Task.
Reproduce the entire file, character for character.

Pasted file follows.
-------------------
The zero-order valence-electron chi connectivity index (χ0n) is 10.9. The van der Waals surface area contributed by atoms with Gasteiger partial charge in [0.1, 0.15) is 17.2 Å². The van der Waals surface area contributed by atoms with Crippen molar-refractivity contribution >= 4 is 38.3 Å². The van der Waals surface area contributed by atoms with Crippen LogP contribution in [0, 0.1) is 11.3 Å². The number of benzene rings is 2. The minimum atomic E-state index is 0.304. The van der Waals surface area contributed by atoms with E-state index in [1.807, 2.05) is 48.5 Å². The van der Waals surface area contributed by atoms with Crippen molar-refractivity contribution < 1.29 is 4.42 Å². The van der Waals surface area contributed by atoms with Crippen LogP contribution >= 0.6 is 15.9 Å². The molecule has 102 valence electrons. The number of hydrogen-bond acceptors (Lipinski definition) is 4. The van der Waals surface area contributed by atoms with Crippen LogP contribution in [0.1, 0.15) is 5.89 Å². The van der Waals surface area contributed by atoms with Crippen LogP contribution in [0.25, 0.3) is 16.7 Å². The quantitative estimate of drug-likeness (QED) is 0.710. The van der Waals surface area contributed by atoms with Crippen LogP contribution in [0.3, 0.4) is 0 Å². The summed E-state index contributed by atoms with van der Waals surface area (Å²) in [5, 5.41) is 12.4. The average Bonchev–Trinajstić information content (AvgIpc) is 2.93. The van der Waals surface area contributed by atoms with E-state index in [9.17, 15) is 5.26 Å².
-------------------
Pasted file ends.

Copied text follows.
The zero-order valence-electron chi connectivity index (χ0n) is 10.9. The van der Waals surface area contributed by atoms with Gasteiger partial charge in [0.1, 0.15) is 17.2 Å². The van der Waals surface area contributed by atoms with Crippen molar-refractivity contribution >= 4 is 38.3 Å². The van der Waals surface area contributed by atoms with Crippen LogP contribution in [0, 0.1) is 11.3 Å². The number of benzene rings is 2. The minimum atomic E-state index is 0.304. The van der Waals surface area contributed by atoms with E-state index in [1.807, 2.05) is 48.5 Å². The van der Waals surface area contributed by atoms with Crippen molar-refractivity contribution < 1.29 is 4.42 Å². The van der Waals surface area contributed by atoms with Crippen LogP contribution >= 0.6 is 15.9 Å². The molecule has 102 valence electrons. The number of hydrogen-bond acceptors (Lipinski definition) is 4. The van der Waals surface area contributed by atoms with Crippen LogP contribution in [0.1, 0.15) is 5.89 Å². The van der Waals surface area contributed by atoms with Crippen LogP contribution in [0.25, 0.3) is 16.7 Å². The quantitative estimate of drug-likeness (QED) is 0.710. The van der Waals surface area contributed by atoms with Crippen LogP contribution in [0.3, 0.4) is 0 Å². The summed E-state index contributed by atoms with van der Waals surface area (Å²) in [5, 5.41) is 12.4. The average Bonchev–Trinajstić information content (AvgIpc) is 2.93. The van der Waals surface area contributed by atoms with E-state index in [9.17, 15) is 5.26 Å².